Visitors to the BMA’s Art Begins at Home exhibition in 1940. BMA Archives.
Visitors to the BMA’s Art Begins at Home exhibition in 1940. BMA Archives.

Updated 1937 survey will help guide future exhibitions and programs

BALTIMORE, MD (May 29, 2019)—The Baltimore Museum of Art (BMA) today announced it is relaunching its ambitious 1937 citywide survey to find out how the museum can best serve the interests of Baltimore’s communities. Titled Make It Now, the updated survey asks 300 organizations—including schools and civic, social, and religious groups—to tell the BMA what they want from Baltimore’s largest art museum. This initiative will help in planning for future exhibitions and programs while reinforcing longstanding relationships and developing new ones throughout the city.

“We are excited to build upon the precedent of community engagement established by the BMA’s leadership during the museum’s first century,” said Christopher Bedford, BMA Dorothy Wagner Wallis Director. “I have no doubt the outcome of the survey will be very enlightening and will help guide us as we work toward reinventing the museum experience for 21st-century visitors.”

The BMA’s first citywide survey was launched in 1937 when the museum’s Board of Trustees President Henry E. Treide sent a letter to
225 Baltimore organizations seeking their advice as to what each group wanted the museum to do for it. The 192 organizations that responded included educational institutions and business, labor, professional, and religious groups. Each organization formed a committee and filled out a questionnaire that asked what the museum could do to serve their interests. Examples of the responses included the Chesapeake and Potomac Telephone Company employees’ preference for paintings and antique furniture and the McCormick & Company staff’s desire for photography and labels to identify the plants in the garden. The Baltimore Canned Foods Exchange replied that they had no requests. The BMA used the collective responses and organized exhibitions titled Labor in Art, Religious Art, and Hunting and Racing, among others. The survey was also the impetus for the museum’s partnership with the Harmon Foundation, which organized the groundbreaking Contemporary Negro Art exhibition at the BMA in 1939.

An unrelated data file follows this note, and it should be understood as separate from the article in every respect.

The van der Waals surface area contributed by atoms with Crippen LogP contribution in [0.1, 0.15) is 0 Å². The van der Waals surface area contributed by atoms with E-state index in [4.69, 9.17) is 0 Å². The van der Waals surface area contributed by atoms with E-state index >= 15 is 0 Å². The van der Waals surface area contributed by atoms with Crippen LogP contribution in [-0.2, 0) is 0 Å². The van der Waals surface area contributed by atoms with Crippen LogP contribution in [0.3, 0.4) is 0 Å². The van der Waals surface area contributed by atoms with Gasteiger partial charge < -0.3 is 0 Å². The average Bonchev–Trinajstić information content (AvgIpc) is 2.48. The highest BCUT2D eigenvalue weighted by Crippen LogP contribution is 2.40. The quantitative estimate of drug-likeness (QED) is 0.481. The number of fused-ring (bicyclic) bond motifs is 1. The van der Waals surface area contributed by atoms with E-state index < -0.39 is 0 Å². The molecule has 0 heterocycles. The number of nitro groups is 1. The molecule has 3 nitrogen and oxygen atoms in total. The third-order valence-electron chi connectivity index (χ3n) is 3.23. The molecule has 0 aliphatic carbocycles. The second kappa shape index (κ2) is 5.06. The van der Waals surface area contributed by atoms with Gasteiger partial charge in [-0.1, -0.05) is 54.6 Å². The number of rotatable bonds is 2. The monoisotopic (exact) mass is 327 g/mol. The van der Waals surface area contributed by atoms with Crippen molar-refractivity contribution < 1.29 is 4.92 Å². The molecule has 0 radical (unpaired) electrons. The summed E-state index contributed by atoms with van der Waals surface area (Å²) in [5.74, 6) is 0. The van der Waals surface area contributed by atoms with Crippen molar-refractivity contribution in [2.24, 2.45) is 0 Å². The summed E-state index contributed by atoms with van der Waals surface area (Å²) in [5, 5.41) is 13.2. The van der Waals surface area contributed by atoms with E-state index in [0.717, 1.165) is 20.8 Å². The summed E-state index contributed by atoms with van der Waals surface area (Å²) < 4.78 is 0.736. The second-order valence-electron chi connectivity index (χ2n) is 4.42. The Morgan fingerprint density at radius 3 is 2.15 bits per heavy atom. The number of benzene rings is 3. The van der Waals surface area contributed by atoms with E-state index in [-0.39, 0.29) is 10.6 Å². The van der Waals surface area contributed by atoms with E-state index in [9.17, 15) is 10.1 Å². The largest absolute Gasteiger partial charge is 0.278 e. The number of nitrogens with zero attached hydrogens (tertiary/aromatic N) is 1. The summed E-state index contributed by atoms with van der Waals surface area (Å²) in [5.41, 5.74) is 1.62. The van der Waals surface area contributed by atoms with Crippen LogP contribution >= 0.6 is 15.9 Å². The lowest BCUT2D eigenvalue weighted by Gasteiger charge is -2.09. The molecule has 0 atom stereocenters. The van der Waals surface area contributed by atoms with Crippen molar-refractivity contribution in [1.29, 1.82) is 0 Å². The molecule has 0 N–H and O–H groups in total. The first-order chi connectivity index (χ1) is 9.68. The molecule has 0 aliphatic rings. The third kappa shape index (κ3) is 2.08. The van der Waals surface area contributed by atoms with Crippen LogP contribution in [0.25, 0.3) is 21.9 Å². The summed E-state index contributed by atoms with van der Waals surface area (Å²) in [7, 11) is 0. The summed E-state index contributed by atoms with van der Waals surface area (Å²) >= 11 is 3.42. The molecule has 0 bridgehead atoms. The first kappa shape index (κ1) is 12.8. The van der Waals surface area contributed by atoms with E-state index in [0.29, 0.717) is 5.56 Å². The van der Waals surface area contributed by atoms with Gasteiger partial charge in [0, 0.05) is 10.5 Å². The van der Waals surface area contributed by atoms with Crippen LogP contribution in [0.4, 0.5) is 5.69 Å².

The BMA is reaching out to many of the same organizations that it established relationships with during the 1930s, such as the American Institute of Architects, Enoch Pratt Free Library, McCormick & Company, and Maryland Jockey Club, as well as newer organizations and those overlooked in 1937. Individuals who wish to contribute their thoughts and ideas to the survey can participate online by visiting Responses are due by Sunday, June 30.

About the Baltimore Museum of Art

Founded in 1914, the Baltimore Museum of Art (BMA) inspires people of all ages and backgrounds through exhibitions, programs, and collections that tell an expansive story of art—challenging long-held narratives and embracing new voices. Our outstanding collection of more than 97,000 objects spans many eras and cultures and includes the world’s largest public holding of works by Henri Matisse; one of the nation’s finest collections of prints, drawings, and photographs; and a rapidly growing number of works by contemporary artists of diverse backgrounds. The museum is also distinguished by a neoclassical building designed by American architect John Russell Pope and two beautifully landscaped gardens featuring an array of modern and contemporary sculpture. The BMA is located three miles north of the Inner Harbor, adjacent to the main campus of Johns Hopkins University, and has a community branch at Lexington Market. General admission is free so that everyone can enjoy the power of art.

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Press Contacts

For media in Baltimore:

Anne Brown
Baltimore Museum of Art
Senior Director of Communications

Sarah Pedroni
Baltimore Museum of Art
Communications Manager

For media outside Baltimore:

Alina Sumajin
PAVE Communications